“ Upon my word !” exclaimed Mrs. Barnaby. “And so, after all, these are the thanks I am to receive for my trouble. Dear knows! if it was not for you, I wouldn't worry myself every day about a dessert for dinner."

“And at a cost of over a hundred dollars a year,” returned Mr. Barnaby, good-humoredly. "I begin to see a little of the way in which the money goes."

“ There are so many ways in which we are obliged to spend money," said Mr. Malcolm, “that unless we are watchful, a little will leak out at a dozen points every day, and shows, in the end, although we remain all unconscious of the waste that is going on, an alarming de

ficiency. When I first entered upon life, I saw how this was in my own case. Sixpences, shillings, and even dollars, did not seem of much importance; though of fives, tens, and twenties, I was very careful. The consequence was, that the small change kept constantly running away; and, in the end, the fives, tens, and twenties, had mysteriously disappeared. I saw that this wouldn't do, and reformed the system. I took care of the small sums, and soon found that I always had large sums to spend for things actually needful, and had really more satisfaction in what I obtained with my money than I had before."

“But it is so hard,” said Mrs. Barnaby," to be careful of the sixpences, without growing mean and penurious, and even seeking to save at the expense of others' just rights."

" Perhaps it is,” replied Mrs. Malcolm. “ But the consequence need not follow. All we have to do is, to deny ourselves the indul. gence of a weak desire to spend money for little articles that we could do without and not abridge our comfort in the least, and we will find enough left in our purses to remove us from the temptation to be unjust to others."

Taking care of the pennies, then, and leaving the pounds to take care of themselves, is your system,” remarked Mr. Barnaby.

“ Yes," answered Mr. Malcolm. “ That is our system, and we have found it to work very well. We not only enjoy every comfort we could reasonably desire, but have nearly two thousand dollars in the savings bank.”

“ And yet your salary is only fifteen hundred dollars a year.”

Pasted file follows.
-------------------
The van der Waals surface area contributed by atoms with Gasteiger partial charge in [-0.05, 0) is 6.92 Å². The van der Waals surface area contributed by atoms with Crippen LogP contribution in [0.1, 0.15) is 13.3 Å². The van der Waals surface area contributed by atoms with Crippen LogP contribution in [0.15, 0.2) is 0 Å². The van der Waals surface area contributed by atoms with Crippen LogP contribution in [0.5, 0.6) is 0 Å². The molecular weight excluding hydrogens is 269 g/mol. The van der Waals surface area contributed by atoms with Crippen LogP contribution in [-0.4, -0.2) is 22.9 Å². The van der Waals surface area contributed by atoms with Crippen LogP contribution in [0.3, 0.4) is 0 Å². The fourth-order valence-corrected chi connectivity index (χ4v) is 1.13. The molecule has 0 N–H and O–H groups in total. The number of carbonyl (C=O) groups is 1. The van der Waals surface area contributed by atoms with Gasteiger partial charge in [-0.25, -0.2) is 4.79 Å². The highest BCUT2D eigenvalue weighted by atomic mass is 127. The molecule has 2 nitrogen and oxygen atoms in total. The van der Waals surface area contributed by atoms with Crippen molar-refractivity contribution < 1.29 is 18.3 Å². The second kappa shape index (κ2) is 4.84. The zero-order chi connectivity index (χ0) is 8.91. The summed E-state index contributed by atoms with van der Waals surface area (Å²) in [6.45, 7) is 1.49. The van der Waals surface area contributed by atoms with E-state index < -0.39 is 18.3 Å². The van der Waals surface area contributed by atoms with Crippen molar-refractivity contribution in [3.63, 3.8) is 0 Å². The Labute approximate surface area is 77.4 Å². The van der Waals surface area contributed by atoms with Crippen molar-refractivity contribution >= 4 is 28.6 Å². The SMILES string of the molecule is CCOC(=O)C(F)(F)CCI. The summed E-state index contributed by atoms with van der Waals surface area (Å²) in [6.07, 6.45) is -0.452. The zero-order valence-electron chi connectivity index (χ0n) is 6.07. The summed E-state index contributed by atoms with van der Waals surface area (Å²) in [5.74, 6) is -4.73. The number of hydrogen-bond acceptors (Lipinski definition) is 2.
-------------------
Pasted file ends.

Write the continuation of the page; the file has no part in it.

“ That is all."

“While my income is over two thousand, and I haven't a cent left to bless myself with when the thirty-first of December arrives. But I see where the leak is. I understand, now, clearly, how the money goes; and, by the help of a good resolution, I will stop the leak.”

How far Mr. Barnaby was successful in stopping the leak, we do not know. It is hard to reform confirmed habits of any kind, and we are afraid that he found the task assumed a hard one. But if he conquered in the attempt, his reward was ample, compared to the amount of self-denial required for the achievement.






On a certain morning, not half a 'century since, a fine-looking old gentleman might have been seen climbing up the side of a merchantman moored at the wharf of one of our seaports. The vessel had only reached the pier the evening before, and she was crowded with emigrants from Europe. Mr. Ralston-such was the gentleman's name-was a man in easy circumstances, and having been fortunate in business, was now enjoying his fortune. City life and his well-earned reputation for promptness, had cultivated in him a manner slightly dictatorial, and a feeling of superiority to all dependent on him. He did not lack intelligence or shrewdness as a wholesale merchant, and yet he did lack penetration into the characters of those he met for the first time. His foible, if it deserve that name, and his feelings, will appear in a conversation which took place on the morning alluded to.